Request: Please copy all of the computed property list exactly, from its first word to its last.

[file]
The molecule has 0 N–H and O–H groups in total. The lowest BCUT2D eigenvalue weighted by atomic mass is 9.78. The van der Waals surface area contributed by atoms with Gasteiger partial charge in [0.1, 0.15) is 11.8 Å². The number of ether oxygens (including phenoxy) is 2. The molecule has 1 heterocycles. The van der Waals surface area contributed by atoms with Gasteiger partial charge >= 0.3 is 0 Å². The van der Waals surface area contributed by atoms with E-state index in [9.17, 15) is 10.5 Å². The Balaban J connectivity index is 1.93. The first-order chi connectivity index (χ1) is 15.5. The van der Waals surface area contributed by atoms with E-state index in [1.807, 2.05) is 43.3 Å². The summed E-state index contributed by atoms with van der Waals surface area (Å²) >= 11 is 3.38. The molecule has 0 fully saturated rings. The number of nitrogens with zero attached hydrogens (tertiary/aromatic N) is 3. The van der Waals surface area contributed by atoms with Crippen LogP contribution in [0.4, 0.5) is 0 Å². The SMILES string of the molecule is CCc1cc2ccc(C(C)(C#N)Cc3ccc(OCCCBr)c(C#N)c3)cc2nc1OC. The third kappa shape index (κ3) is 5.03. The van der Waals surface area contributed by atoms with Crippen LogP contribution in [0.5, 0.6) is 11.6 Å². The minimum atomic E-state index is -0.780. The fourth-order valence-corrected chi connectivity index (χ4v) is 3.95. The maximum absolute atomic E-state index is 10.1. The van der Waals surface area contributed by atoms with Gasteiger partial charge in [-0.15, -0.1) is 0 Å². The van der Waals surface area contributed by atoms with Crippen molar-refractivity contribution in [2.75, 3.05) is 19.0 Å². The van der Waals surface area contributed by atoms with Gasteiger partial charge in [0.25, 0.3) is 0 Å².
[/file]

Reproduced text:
The molecule has 0 N–H and O–H groups in total. The lowest BCUT2D eigenvalue weighted by atomic mass is 9.78. The van der Waals surface area contributed by atoms with Gasteiger partial charge in [0.1, 0.15) is 11.8 Å². The number of ether oxygens (including phenoxy) is 2. The molecule has 1 heterocycles. The van der Waals surface area contributed by atoms with Gasteiger partial charge >= 0.3 is 0 Å². The van der Waals surface area contributed by atoms with E-state index in [9.17, 15) is 10.5 Å². The Balaban J connectivity index is 1.93. The first-order chi connectivity index (χ1) is 15.5. The van der Waals surface area contributed by atoms with E-state index in [1.807, 2.05) is 43.3 Å². The summed E-state index contributed by atoms with van der Waals surface area (Å²) >= 11 is 3.38. The molecule has 0 fully saturated rings. The number of nitrogens with zero attached hydrogens (tertiary/aromatic N) is 3. The van der Waals surface area contributed by atoms with Crippen LogP contribution in [0.4, 0.5) is 0 Å². The SMILES string of the molecule is CCc1cc2ccc(C(C)(C#N)Cc3ccc(OCCCBr)c(C#N)c3)cc2nc1OC. The third kappa shape index (κ3) is 5.03. The van der Waals surface area contributed by atoms with Crippen LogP contribution in [0.5, 0.6) is 11.6 Å². The minimum atomic E-state index is -0.780. The fourth-order valence-corrected chi connectivity index (χ4v) is 3.95. The maximum absolute atomic E-state index is 10.1. The van der Waals surface area contributed by atoms with Gasteiger partial charge in [-0.15, -0.1) is 0 Å². The van der Waals surface area contributed by atoms with Crippen molar-refractivity contribution in [2.75, 3.05) is 19.0 Å². The van der Waals surface area contributed by atoms with Gasteiger partial charge in [0.25, 0.3) is 0 Å².